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Lowering the bar


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IN THIS WEEK'S TLS
Don't laugh at Dutch lawyers
E. S. Turner
21 September 2005






LOWERING THE BAR
Lawyer jokes and legal culture
Marc Galanter







430pp. | University of Wisconsin Press. $45; distributed in the UK by Eurospan. £32.95. | 0 299 21350 1






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A favourite American riddle runs: “What do you call six hundred lawyers at the bottom of the sea?”. The answer is “A good start”. The riddle itself makes a good start to an inquest on lawyer-bashing, but it is not “the single most prevalent of all current lawyer jokes” in America. That is the one which says that research laboratories are using lawyers instead of rats, the three main reasons being that lawyers are more plentiful, that lab assistants don’t get attached to them, and that there are some things a rat will not do. Other ingeniously wounding reasons have been added. According to Marc Galanter, ten variations appeared in Lame Duck’s 1998 Lawyer Joke-a-Day Calendar; and for the benefit of doubters, or fellow researchers, with access to old unused tear-off calendars, he lists the actual dates on which these jettisonable squibs appeared.

Lowering the Bar, which contains 150 pages of equally scrupulous joke annotations and sourcings, is almost wholly about American lawyers, among whom Galanter enjoys professorial rank. He is concerned that “the great surge of lawyer joking” which began in the 1980s has increasingly displayed “mean-
spirited scorn and aggression”, as compared with the “gentle mockery” of earlier times. In 1988, the California bar ran a workshop, at its annual meeting, on “Why Are They Laughing?”. Radio talk shows vied with each other in lawyer insults; publishers rushed out titles like First, Kill All the Lawyers, The Lawyers from Hell Joke Book and Truly Tasteless Lawyer Jokes; and the internet threw itself open to freelance scurrilities. In Galanter’s words, the American public had chosen lawyers as a screen on which to project their animosities. But why? That is the major question to which, fortified by the Anonymous Fund for the Humanities of Wisconsin-Madison University, he has devoted years of inquiry.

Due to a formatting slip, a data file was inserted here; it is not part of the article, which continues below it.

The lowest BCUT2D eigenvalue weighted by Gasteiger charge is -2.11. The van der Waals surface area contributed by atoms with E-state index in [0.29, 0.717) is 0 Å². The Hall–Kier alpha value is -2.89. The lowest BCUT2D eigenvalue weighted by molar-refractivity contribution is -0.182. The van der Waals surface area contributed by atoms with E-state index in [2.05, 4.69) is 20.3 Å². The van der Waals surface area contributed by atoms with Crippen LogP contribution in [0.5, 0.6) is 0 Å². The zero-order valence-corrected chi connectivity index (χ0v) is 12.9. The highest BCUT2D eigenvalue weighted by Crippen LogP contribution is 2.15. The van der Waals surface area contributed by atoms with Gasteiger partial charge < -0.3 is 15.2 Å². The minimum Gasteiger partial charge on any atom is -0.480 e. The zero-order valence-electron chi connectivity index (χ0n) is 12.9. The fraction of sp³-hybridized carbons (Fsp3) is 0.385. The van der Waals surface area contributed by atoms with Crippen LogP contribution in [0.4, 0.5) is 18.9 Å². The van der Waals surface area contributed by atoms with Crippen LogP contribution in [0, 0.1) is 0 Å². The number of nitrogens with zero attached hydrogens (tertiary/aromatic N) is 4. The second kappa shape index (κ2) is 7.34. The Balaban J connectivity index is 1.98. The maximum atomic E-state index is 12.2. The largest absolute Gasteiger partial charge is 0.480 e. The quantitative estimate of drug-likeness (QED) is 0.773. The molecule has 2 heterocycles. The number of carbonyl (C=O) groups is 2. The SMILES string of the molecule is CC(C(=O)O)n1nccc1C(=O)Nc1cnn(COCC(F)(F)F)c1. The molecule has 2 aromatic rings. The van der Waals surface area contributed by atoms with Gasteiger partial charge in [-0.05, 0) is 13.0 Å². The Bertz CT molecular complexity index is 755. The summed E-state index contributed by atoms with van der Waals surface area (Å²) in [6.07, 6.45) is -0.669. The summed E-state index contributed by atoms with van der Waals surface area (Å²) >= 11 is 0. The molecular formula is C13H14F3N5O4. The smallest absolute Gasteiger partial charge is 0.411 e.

It was no surprise that the expansion of prejudice coincided with the huge increases in lawyer numbers over recent decades. Galanter accuses the British media, including the BBC, of parroting a Daniel Quayle misestimate suggesting that America has three-quarters of the world’s lawyers, whereas the correct figure is “probably somewhere in the range of one quarter”; which surely still smacks of exorbitancy. The reason for the rise in numbers Galanter attributes to “the increasing legalization of society” expressed in

"a decentralized legal regime in which any activity is subject to multiple bodies of regulation . . . where decision makers produce not definitive and immutable rulings but contingent temporary resolutions that are open to further challenge; where outcomes are subject to contestation in multiple forums by an expanding legion of organised and persistent players . . . ."
 
Was there ever a better specification for a lawyers’ paradise? Americans tolerate this system, it appears, because they “rely more on law (and correspondingly less on government) as a vehicle of justice”. But to what other end can the system lead than the question, staple of many jokes, “How much justice can you afford?”.

Not all anti-lawyer jokes are fairly earned. Galanter is at pains to show that many of them are recyclings of jests originally told at the expense of politicians, travelling salesmen, Jews, Communists and ethnic minorities. Lawyers are in no way a protected species and cannot shelter behind the rules of political


correctness. Seen as “aggressive” and “domineering”, they attract the insults once lavished on doctors and priests. Being singled out as a joke target, Galanter argues, is a tribute to high status and has the ultimate affect of boosting rather than lowering reputation. “We have so much status we can endure a firestorm of jokes”, he claims. Many lawyers play along with their bad image; an illustration shows a T-shirt with a shark’s head and the inscription “Trust Me, I’m a Lawyer”, said to be a best-seller at legal conventions. However, the practice of the late flamboyant Melvin Belli in hoisting the Jolly Roger whenever he won a case failed to amuse all his colleagues.

A certain sharpening in the jokes about lawyers came about when the profession